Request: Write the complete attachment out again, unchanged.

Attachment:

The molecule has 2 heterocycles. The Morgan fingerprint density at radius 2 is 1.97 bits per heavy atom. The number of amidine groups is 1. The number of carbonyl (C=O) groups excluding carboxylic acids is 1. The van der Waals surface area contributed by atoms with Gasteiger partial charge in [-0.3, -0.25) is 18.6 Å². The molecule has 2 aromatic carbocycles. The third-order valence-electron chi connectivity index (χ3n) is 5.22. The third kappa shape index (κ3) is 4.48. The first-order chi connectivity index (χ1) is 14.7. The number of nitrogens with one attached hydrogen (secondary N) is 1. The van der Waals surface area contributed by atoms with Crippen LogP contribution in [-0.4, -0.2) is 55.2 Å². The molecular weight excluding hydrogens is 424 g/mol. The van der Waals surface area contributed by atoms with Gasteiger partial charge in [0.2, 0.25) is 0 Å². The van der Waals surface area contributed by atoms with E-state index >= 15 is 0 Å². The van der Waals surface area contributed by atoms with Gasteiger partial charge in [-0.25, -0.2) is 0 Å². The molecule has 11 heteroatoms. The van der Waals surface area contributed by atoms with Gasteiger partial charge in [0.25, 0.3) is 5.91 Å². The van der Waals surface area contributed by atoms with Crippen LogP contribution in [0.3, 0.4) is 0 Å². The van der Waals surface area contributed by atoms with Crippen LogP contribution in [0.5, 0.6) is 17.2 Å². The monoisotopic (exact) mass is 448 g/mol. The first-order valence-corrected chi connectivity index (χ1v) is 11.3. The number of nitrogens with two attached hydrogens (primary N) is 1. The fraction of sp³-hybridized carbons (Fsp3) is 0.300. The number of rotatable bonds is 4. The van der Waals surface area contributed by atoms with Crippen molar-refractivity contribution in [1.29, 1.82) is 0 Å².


The molecule has 2 heterocycles. The Morgan fingerprint density at radius 2 is 1.97 bits per heavy atom. The number of amidine groups is 1. The number of carbonyl (C=O) groups excluding carboxylic acids is 1. The van der Waals surface area contributed by atoms with Gasteiger partial charge in [-0.3, -0.25) is 18.6 Å². The molecule has 2 aromatic carbocycles. The third-order valence-electron chi connectivity index (χ3n) is 5.22. The third kappa shape index (κ3) is 4.48. The first-order chi connectivity index (χ1) is 14.7. The number of nitrogens with one attached hydrogen (secondary N) is 1. The van der Waals surface area contributed by atoms with Crippen LogP contribution in [-0.4, -0.2) is 55.2 Å². The molecular weight excluding hydrogens is 424 g/mol. The van der Waals surface area contributed by atoms with Gasteiger partial charge in [0.2, 0.25) is 0 Å². The van der Waals surface area contributed by atoms with E-state index >= 15 is 0 Å². The van der Waals surface area contributed by atoms with Gasteiger partial charge in [-0.25, -0.2) is 0 Å². The molecule has 11 heteroatoms. The van der Waals surface area contributed by atoms with Gasteiger partial charge in [0.25, 0.3) is 5.91 Å². The van der Waals surface area contributed by atoms with Crippen LogP contribution in [0.3, 0.4) is 0 Å². The van der Waals surface area contributed by atoms with Crippen LogP contribution in [0.5, 0.6) is 17.2 Å². The monoisotopic (exact) mass is 448 g/mol. The first-order valence-corrected chi connectivity index (χ1v) is 11.3. The number of nitrogens with two attached hydrogens (primary N) is 1. The fraction of sp³-hybridized carbons (Fsp3) is 0.300. The number of rotatable bonds is 4. The van der Waals surface area contributed by atoms with Crippen molar-refractivity contribution in [1.29, 1.82) is 0 Å².